Lowery takes off his 'Boots' in Iowa
IOWA CITY — B.J. Lowery is all athlete — fast, quick, strong and agile. Who would ever guess that the “B” in his first name is from the word “Boots?”
Lowery is a sophomore cornerback from where he calls the “Nasty Natti,” an endearing term for his hometown of Cincinnati, Ohio. His birth name is Fernando, named after his father. Boots is his father’s nickname.
And the J? That’s for Boots Junior.
“I’m thinking about changing it,” Lowery said of his first name Fernando.
Either way, Boots is ready to stomp after a broken left wrist required surgery and kept him off the field for two months. Lowery returned to action on Saturday, registering two unassisted tackles.
Lowery, who stands 5-foot-11 and weighs 185 pounds, said he “felt energized” to return and played with more intensity against Northwestern.
“It felt real good to be back,” Lowery said. “I’ve been real humble; it’s from the injury, I’ve been waiting my time.”
Last year as a true freshman he played in seven games and had four tackles.
In training camp, he competed for the starting cornerback spot opposite Shaun Prater. Now he’s playing nickelback and listed as a second-team corner behind Prater.
Lowery’s fellow defensive backs were impressed with his return. Hyde said the two ride with one another when they return to Ohio and Lowery was down initially when he was injured. Now, Hyde said Lowery makes the secondary much stronger, especially in five- and six-defensive back sets.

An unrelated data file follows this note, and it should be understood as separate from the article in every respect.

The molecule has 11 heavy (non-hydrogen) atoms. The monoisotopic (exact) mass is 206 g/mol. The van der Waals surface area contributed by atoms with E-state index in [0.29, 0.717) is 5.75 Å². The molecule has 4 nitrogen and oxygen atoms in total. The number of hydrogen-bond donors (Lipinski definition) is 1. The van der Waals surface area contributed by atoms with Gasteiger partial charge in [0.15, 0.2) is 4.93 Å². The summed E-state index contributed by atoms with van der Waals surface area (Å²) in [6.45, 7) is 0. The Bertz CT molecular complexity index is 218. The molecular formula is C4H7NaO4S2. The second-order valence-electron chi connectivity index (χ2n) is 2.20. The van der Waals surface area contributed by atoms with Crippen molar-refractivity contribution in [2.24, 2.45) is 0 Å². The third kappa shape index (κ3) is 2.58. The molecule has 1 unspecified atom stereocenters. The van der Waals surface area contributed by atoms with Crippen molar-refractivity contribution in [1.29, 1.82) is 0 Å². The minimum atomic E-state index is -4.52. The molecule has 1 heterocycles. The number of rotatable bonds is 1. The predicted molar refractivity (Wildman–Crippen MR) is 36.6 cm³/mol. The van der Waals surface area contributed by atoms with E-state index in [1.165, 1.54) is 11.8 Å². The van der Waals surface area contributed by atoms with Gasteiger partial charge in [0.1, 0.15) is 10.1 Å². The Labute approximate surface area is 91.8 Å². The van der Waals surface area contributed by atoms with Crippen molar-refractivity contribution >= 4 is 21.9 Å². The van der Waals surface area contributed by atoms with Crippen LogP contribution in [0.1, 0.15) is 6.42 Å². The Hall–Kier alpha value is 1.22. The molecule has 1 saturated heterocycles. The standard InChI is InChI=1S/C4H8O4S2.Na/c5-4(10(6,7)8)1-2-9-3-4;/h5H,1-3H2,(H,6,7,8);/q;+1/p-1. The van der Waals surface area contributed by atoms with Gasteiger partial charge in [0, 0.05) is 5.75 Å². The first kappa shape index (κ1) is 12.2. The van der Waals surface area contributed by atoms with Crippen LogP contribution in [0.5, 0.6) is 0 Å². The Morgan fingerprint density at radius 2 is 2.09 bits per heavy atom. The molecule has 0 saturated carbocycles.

“He’s an athletic guy. He can go out there and cover,” Hyde said. “I think we have more corners like we did in the summer who can get down and cover guys.”
Lowery was used on the kickoff team where he recorded a solo tackle. On defense he later stopped Northwestern wide receiver Jeremy Ebert in the fourth quarter.
“We were down a couple of guys defensively that had been playing well, but the good news is we gained one with B.J.,” Iowa Coach Kirk Ferentz said. “Hopefully in maybe two weeks here, two and a half weeks, he’ll have that cast off which would be nice.”
Lowery was a high school option quarterback by default — “hated it” — and nearly signed with Akron, the first school to offer him a scholarship. But a rival high school coach recognized his potential at defensive back and called Iowa secondary coach Phil Parker, who met with Lowery.
“Somehow he gave Phil Parker my film, and he came down to visit me and after that it just clicked,” Lowery said. “I appreciate him for that.”
Lowery’s fingertips peer out from his protective cast but he said he can still catch the ball if it comes his way.
“I can still grab,” he said. “I can catch with two hands.”What else would you expect from a man named Boots?